I. Rathet. (1994). “English by drawing: Making the language lab a center of learning activity”. TESOL Journal, 3(3), pp. 22-5.

T. Sakiya. (1992). Blue Guide World: New York, America, and the East Coast. Tokyo: Jitsugyo No Nihon-sha.

H. J. Salij. (1994). “Art and communication: Learning to listen the artistic way”. The Language Teacher, 18(1), pp. 9+.

Henry M. Sayer. (1994). A world of art. Englewood Cliffs, NJ, USA: Prentice Hall.

Ruth Schwartz. (1986). “Art galleries and museums: Nonclassroom learning for the nontraditional student”. New Directions for Higher Education, 56, pp. 69-75.

Janet Hegman Shier. (1990). “Integrating the arts in the foreign / second language curriculum: Fusing the affective and the cognitive”. Foreign Language Annals, 23(4), pp. 301-16.

S. Steen. (Ed.). (1995). Academic year abroad. New York: Institute of International Education.

S. E. Stocking. (1983). Art activities for the ESL classroom. MA thesis, School of International Training, VT, USA.

Anthea Tillyer. (1995). What’s art got to do with it? Presentation at the Annual meeting of the TESOL Conference, (Long Beach, CA, USA, 31 March).

Appendix: Additional tips for tours

A. Visit the site first to gather information about the site and the art it contains.

B. Sometimes museums, galleries, and architecture associations offer slides and written materials as part of a pre-visit materials package. Also, many museums have one-page write-ups of particular works which can be useful.

C. Check with your art / art history department about slides that can be lent out to other departments. Sometimes, these departments will make copies of slides at a minimal charge.

D. In class, tell the students that, in the US, they cannot touch the work of art and should stand away from it. In some countries, people are allowed to touch sculpture and paintings in museums. Also, don’t let them use a pen or pencil to point at the picture. The guards will get very nervous.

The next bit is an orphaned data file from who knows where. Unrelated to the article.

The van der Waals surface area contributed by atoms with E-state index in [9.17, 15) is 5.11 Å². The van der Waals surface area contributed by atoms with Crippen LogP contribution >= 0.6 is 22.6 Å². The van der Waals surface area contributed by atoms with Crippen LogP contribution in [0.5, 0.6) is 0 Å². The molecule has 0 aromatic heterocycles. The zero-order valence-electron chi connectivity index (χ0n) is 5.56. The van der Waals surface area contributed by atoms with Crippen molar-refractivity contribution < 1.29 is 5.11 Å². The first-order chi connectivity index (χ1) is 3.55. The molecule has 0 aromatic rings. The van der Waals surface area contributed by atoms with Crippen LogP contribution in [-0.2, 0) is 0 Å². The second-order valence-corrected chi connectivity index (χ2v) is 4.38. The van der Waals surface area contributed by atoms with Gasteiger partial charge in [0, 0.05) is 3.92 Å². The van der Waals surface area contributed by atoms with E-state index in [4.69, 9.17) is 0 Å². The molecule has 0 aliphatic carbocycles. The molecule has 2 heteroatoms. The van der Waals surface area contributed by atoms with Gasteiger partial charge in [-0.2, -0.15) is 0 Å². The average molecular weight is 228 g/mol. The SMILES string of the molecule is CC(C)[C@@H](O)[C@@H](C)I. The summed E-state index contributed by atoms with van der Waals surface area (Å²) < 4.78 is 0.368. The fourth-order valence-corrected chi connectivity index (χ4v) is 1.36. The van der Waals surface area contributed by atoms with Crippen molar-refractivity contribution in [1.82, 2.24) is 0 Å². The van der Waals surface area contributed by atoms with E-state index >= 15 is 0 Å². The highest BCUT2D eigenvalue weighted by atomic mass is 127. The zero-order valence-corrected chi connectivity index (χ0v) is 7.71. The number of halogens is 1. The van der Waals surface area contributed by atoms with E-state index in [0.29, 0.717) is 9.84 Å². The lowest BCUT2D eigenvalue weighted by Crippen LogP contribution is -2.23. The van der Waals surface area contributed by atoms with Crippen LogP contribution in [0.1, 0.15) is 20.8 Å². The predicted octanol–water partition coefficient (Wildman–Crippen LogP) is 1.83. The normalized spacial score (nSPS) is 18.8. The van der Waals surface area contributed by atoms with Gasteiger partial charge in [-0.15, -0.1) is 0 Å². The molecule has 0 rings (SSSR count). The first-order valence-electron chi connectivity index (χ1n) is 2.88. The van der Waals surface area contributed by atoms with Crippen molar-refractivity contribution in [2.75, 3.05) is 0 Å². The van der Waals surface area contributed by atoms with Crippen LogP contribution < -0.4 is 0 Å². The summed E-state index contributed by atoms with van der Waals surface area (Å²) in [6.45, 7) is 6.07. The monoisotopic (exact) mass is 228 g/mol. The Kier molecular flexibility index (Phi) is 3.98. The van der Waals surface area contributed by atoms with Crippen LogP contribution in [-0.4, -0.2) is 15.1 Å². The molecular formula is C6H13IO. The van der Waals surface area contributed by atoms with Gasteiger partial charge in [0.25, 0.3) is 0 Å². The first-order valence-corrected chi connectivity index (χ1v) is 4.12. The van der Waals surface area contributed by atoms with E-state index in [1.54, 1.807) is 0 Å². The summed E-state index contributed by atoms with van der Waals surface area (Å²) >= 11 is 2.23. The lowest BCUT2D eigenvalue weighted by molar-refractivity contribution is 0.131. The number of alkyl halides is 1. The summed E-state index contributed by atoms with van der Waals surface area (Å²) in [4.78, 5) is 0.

E. When you are giving a presentation, try to limit your groups to 10-15 students. With larger groups, it’s often difficult for students to see the work and hear what you are saying. If your group is larger, after an introduction to the site, you can divide the group and have some students do their activity or homework first. Also, for architecture tours, size is a greater concern due to increased street noise, particularly in urban areas.

F. It’s difficult to supervise the language usage of student groups when they are scattered around a museum. By selecting student for groups with different first language backgrounds, it will help monitor the situation.

G. Try to go to the site during a slow time or to parts of the museum that are less crowded. In crowds, you may be hesitant to give a presentation about an artwork and your students may be hesitant to [speak as well].

H. When planning to use postcards for follow-up activities, it’s important to check in the museum shop to see that they actually have the postcard in stock before students invest the time into analysing a work.

I. Try to limit your tours to one / two sites per day. Seeing too many sites can be exhausting for students and teachers alike.

J. Break up two tours or end a tour with lunch or a short trip to a coffee shop. Sometimes, urban coffee shops themselves display art.

K. Schwartz (1986) includes additional tips for tours.

EFL - ESL art, design, architecture tours: 1 | Footnotes, references and appendix: 2